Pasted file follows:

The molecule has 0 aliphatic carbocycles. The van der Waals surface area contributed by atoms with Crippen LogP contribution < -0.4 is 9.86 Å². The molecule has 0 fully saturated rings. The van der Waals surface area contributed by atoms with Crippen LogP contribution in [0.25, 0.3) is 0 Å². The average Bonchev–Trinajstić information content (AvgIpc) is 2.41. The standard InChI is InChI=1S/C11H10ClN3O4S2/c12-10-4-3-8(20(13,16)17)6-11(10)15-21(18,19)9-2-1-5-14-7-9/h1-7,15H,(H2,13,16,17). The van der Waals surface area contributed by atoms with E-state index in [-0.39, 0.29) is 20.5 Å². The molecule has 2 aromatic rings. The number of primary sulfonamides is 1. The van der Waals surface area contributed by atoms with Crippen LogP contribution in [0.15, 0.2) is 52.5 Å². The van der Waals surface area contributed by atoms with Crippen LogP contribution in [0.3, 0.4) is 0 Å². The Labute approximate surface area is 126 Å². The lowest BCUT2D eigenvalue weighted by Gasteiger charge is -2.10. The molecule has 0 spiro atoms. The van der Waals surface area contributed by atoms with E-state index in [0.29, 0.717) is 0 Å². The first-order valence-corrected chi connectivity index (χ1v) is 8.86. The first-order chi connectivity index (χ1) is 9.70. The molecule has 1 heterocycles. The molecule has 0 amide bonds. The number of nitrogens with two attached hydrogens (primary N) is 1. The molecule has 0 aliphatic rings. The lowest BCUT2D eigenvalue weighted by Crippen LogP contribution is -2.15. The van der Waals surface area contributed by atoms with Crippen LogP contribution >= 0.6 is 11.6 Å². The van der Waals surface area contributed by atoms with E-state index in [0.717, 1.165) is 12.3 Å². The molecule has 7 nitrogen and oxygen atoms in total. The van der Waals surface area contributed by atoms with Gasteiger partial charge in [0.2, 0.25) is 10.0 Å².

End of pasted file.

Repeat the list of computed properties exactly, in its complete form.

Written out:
The molecule has 0 aliphatic carbocycles. The van der Waals surface area contributed by atoms with Crippen LogP contribution < -0.4 is 9.86 Å². The molecule has 0 fully saturated rings. The van der Waals surface area contributed by atoms with Crippen LogP contribution in [0.25, 0.3) is 0 Å². The average Bonchev–Trinajstić information content (AvgIpc) is 2.41. The standard InChI is InChI=1S/C11H10ClN3O4S2/c12-10-4-3-8(20(13,16)17)6-11(10)15-21(18,19)9-2-1-5-14-7-9/h1-7,15H,(H2,13,16,17). The van der Waals surface area contributed by atoms with E-state index in [-0.39, 0.29) is 20.5 Å². The molecule has 2 aromatic rings. The number of primary sulfonamides is 1. The van der Waals surface area contributed by atoms with Crippen LogP contribution in [0.15, 0.2) is 52.5 Å². The van der Waals surface area contributed by atoms with Crippen LogP contribution in [0.3, 0.4) is 0 Å². The Labute approximate surface area is 126 Å². The lowest BCUT2D eigenvalue weighted by Gasteiger charge is -2.10. The molecule has 0 spiro atoms. The van der Waals surface area contributed by atoms with E-state index in [0.29, 0.717) is 0 Å². The first-order valence-corrected chi connectivity index (χ1v) is 8.86. The first-order chi connectivity index (χ1) is 9.70. The molecule has 1 heterocycles. The molecule has 0 amide bonds. The number of nitrogens with two attached hydrogens (primary N) is 1. The molecule has 0 aliphatic rings. The lowest BCUT2D eigenvalue weighted by Crippen LogP contribution is -2.15. The van der Waals surface area contributed by atoms with Crippen LogP contribution >= 0.6 is 11.6 Å². The van der Waals surface area contributed by atoms with E-state index in [0.717, 1.165) is 12.3 Å². The molecule has 7 nitrogen and oxygen atoms in total. The van der Waals surface area contributed by atoms with Gasteiger partial charge in [0.2, 0.25) is 10.0 Å².